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Best Early Career Researcher in Observational Astrophysics

Prof. Kevin Schawinski

The 2017 MERAC Prizes for the Best Early Career Researcher are awarded in Observational Astrophysics to Prof. Kevin Schawinski for his groundbreaking work on the galaxy/black hole connection and innovative use of citizen science in astrophysic

Kevin Schawinski was a graduate student at Oxford University from 2004-2008 during which time he co-founded the Galaxy Zoo citizen science project. For his thesis on the role of black holes in the quenching of star formation in early-type galaxies, Kevin received the Royal Astronomical Society's Michael Penston prize for the best thesis in astronomy in the UK. He remained in Oxford for several months as the Henry Skynner Junior Research Fellow at Balliol College, Oxford before moving to Prof. C. Megan Urry's group at Yale University. He was awarded a NASA Einstein Fellowship and remained at Yale until 2012, working with the latest deep field observations from the Hubble, XMM-Newton and Chandra space telescopes. He moved to ETH Zurich in Switzerland as an Assistant Professor with a Swiss National Fund professorship grant where he now leads the black hole astrophysics group. He is strongly engaged in citizen science, recruiting large numbers of people from the general public to engage with science.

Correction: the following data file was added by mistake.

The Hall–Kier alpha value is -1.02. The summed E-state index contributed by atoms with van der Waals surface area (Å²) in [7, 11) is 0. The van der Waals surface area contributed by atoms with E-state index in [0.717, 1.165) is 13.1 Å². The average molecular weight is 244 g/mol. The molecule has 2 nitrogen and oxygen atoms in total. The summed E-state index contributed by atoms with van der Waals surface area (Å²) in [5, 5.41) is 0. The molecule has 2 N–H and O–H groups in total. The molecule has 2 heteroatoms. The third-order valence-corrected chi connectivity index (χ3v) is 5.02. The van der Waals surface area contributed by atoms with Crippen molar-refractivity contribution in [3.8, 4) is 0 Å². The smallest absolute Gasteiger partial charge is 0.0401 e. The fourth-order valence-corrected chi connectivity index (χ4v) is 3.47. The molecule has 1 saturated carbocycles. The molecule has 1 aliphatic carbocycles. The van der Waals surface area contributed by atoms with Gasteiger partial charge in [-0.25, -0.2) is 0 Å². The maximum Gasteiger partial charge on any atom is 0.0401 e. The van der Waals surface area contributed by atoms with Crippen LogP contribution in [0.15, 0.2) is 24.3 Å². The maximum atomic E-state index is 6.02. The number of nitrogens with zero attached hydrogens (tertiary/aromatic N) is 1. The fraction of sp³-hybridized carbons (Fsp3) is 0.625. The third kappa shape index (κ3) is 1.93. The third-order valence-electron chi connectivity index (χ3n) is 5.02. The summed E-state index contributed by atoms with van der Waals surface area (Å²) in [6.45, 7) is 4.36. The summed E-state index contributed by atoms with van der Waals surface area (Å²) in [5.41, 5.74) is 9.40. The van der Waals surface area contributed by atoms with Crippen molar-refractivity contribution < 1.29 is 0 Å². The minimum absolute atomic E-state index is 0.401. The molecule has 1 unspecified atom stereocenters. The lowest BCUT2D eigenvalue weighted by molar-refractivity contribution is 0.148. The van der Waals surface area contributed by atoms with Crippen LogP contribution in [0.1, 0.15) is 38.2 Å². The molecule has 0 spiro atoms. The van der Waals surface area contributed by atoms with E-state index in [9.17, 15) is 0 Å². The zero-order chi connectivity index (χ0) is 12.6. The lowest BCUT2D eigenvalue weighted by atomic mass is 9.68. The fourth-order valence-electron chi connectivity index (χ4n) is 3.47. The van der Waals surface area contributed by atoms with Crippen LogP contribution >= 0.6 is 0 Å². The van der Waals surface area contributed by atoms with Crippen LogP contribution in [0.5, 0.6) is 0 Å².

Kevin Schawinski has made major advances in the observational understanding of the feedback exerted on a galaxy by outflows from an active, super-massive back hole at its centre. He also used stellar evolution to build phenomenological models of galaxy evolution. Using stars as "cosmic clocks", he constrained the phases in the evolution of galaxies during which their central black holes become active as quasars. He showed using observations that while many disk galaxies – like our Milky Way – cease their star formation activity very slowly over billions of years, some galaxies whose morphology was transformed by a major galaxy merger to an elliptical shape shut down their star formation very quickly. The most plausible cause for this sudden end of star formation is that a very brief active phase by the black hole destroys the gas reservoir used as fuel for star formation. As a co-founder of the Galaxy Zoo project he involved several hundred thousand citizen scientists to classify nearly a million galaxies from the Sloan Digital Sky Survey. The discovery of the famous "Hanny's Voorwerp" by a Dutch school teacher taking part in Galaxy Zoo became a prototypical system for quasar ionisation echoes tracing the past energetic output of central black holes. Kevin Schawinski showed that such echoes limit the duration of a typical quasar phase to only a few hundred thousand years.

The work of Kevin Schawinski has been conducted at Oxford University in the United Kingdom (2004-2008), Yale University (2008-2012) and ETH Zurich in Switzerland (2012-2016).